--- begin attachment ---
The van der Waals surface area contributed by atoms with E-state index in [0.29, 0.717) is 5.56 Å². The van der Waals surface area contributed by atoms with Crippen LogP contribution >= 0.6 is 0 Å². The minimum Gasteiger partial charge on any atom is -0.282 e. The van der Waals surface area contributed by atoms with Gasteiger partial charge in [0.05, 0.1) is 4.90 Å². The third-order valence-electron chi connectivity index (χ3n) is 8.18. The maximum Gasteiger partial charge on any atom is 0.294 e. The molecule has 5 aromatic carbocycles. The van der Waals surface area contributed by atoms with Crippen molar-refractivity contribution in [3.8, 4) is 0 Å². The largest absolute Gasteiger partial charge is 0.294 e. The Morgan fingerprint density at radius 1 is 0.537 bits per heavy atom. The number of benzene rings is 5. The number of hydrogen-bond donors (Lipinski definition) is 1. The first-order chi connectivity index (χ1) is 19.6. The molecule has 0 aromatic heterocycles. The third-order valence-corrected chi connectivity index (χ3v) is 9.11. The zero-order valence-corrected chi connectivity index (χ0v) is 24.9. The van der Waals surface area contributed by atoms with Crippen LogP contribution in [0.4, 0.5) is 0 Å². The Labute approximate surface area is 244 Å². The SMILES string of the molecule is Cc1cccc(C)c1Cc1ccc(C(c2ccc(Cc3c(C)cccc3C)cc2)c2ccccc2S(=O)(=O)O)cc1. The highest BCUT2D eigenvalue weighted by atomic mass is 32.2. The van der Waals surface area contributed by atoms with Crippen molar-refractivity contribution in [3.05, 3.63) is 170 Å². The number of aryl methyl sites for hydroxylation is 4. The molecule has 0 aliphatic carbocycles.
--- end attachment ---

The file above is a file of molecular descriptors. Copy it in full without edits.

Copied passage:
The van der Waals surface area contributed by atoms with E-state index in [0.29, 0.717) is 5.56 Å². The van der Waals surface area contributed by atoms with Crippen LogP contribution >= 0.6 is 0 Å². The minimum Gasteiger partial charge on any atom is -0.282 e. The van der Waals surface area contributed by atoms with Gasteiger partial charge in [0.05, 0.1) is 4.90 Å². The third-order valence-electron chi connectivity index (χ3n) is 8.18. The maximum Gasteiger partial charge on any atom is 0.294 e. The molecule has 5 aromatic carbocycles. The van der Waals surface area contributed by atoms with Crippen molar-refractivity contribution in [3.8, 4) is 0 Å². The largest absolute Gasteiger partial charge is 0.294 e. The Morgan fingerprint density at radius 1 is 0.537 bits per heavy atom. The number of benzene rings is 5. The number of hydrogen-bond donors (Lipinski definition) is 1. The first-order chi connectivity index (χ1) is 19.6. The molecule has 0 aromatic heterocycles. The third-order valence-corrected chi connectivity index (χ3v) is 9.11. The zero-order valence-corrected chi connectivity index (χ0v) is 24.9. The van der Waals surface area contributed by atoms with Crippen LogP contribution in [0.4, 0.5) is 0 Å². The Labute approximate surface area is 244 Å². The SMILES string of the molecule is Cc1cccc(C)c1Cc1ccc(C(c2ccc(Cc3c(C)cccc3C)cc2)c2ccccc2S(=O)(=O)O)cc1. The highest BCUT2D eigenvalue weighted by atomic mass is 32.2. The van der Waals surface area contributed by atoms with Crippen molar-refractivity contribution in [3.05, 3.63) is 170 Å². The number of aryl methyl sites for hydroxylation is 4. The molecule has 0 aliphatic carbocycles.